Francis Bacon & Mirror
The body enters the mirror and lodges itself inside it, itself and its shadow. Hence the fascination: nothing is behind the mirror, everything is inside it."
In this double portrait, George Dyer—for many years Bacon’s lover—sits in a revolving chair facing a mirror placed on a strange piece of furniture with a stand. The violent brutality of the image, with its distorted body and spasm-twisted face, is heightened by a ring of light from a source outside the painting. However, the face reflected in the mirror, though split in two by a strip of light space, is not racked by the same distortions. If the two halves of the reflection were joined together, they would provide a fairly lifelike portrait of Dyer, with his angular profile and hooked nose, and an expression combining a death wish and desire. Building on Picasso’s dislocated portraits of the mid-twentieth century, Bacon succeeds in capturing the most sordid side of human nature.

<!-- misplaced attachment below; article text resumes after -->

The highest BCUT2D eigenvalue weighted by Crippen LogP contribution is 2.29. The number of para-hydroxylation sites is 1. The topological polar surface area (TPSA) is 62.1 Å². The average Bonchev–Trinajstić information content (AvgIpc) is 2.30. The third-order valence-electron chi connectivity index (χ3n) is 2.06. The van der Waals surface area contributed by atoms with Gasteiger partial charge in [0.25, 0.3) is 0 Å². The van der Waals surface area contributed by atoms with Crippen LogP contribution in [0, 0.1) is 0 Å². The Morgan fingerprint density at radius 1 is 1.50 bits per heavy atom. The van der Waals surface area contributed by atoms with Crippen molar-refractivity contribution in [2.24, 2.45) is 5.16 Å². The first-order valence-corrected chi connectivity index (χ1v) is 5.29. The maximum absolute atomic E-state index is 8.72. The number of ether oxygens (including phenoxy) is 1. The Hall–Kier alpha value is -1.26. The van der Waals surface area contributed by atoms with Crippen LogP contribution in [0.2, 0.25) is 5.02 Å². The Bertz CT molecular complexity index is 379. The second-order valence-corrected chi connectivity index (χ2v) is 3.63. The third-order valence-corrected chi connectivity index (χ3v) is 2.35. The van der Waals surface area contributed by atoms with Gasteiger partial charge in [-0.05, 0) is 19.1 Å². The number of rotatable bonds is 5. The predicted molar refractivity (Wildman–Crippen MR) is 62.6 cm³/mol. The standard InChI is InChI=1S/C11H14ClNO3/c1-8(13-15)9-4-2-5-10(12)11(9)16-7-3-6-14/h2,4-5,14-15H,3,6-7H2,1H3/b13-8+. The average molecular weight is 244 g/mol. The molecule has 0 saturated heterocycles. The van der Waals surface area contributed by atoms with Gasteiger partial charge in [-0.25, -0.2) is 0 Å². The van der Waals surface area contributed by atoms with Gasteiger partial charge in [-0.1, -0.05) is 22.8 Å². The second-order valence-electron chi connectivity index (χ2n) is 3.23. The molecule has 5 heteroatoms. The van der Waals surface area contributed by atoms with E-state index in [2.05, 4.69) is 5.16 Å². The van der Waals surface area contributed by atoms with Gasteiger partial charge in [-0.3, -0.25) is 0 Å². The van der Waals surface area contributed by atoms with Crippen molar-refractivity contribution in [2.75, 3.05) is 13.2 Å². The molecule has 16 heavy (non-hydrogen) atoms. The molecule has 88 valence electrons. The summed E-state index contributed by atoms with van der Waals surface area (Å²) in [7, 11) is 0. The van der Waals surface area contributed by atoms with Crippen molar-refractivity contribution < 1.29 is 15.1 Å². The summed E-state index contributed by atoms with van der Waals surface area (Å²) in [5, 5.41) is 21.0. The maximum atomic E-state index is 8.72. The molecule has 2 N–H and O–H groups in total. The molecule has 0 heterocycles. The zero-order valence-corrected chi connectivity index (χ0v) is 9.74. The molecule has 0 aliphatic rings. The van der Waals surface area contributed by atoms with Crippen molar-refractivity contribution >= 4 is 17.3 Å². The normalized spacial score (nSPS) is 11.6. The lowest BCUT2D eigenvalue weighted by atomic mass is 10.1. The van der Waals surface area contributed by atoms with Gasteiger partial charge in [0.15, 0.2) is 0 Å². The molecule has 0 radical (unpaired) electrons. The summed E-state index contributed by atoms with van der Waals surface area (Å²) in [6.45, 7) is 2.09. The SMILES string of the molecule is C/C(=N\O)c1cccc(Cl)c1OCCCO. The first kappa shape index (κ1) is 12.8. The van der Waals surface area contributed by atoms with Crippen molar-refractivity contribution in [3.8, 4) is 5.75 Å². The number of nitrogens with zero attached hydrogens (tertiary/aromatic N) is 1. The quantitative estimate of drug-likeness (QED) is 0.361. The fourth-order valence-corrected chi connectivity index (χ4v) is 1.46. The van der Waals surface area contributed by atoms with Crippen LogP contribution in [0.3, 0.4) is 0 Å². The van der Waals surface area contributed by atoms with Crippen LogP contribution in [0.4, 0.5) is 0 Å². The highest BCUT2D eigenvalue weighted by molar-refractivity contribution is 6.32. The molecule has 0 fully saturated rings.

Bacon’s mirror painting inspired me in some way, instead of paint the whole mirror，why don’t i create a disorient space for the audience. Again , my obsession with reflective material push me unconsciously to put the background with kind tacky gold mirror sheet on. The signature here is to drew both both viewer and environment into the work, in some way the blurry audience shadow will also show in the painting, encouraging experience of phenomena as experienced from the first point of the view, evoking perception thought, bodily awareness.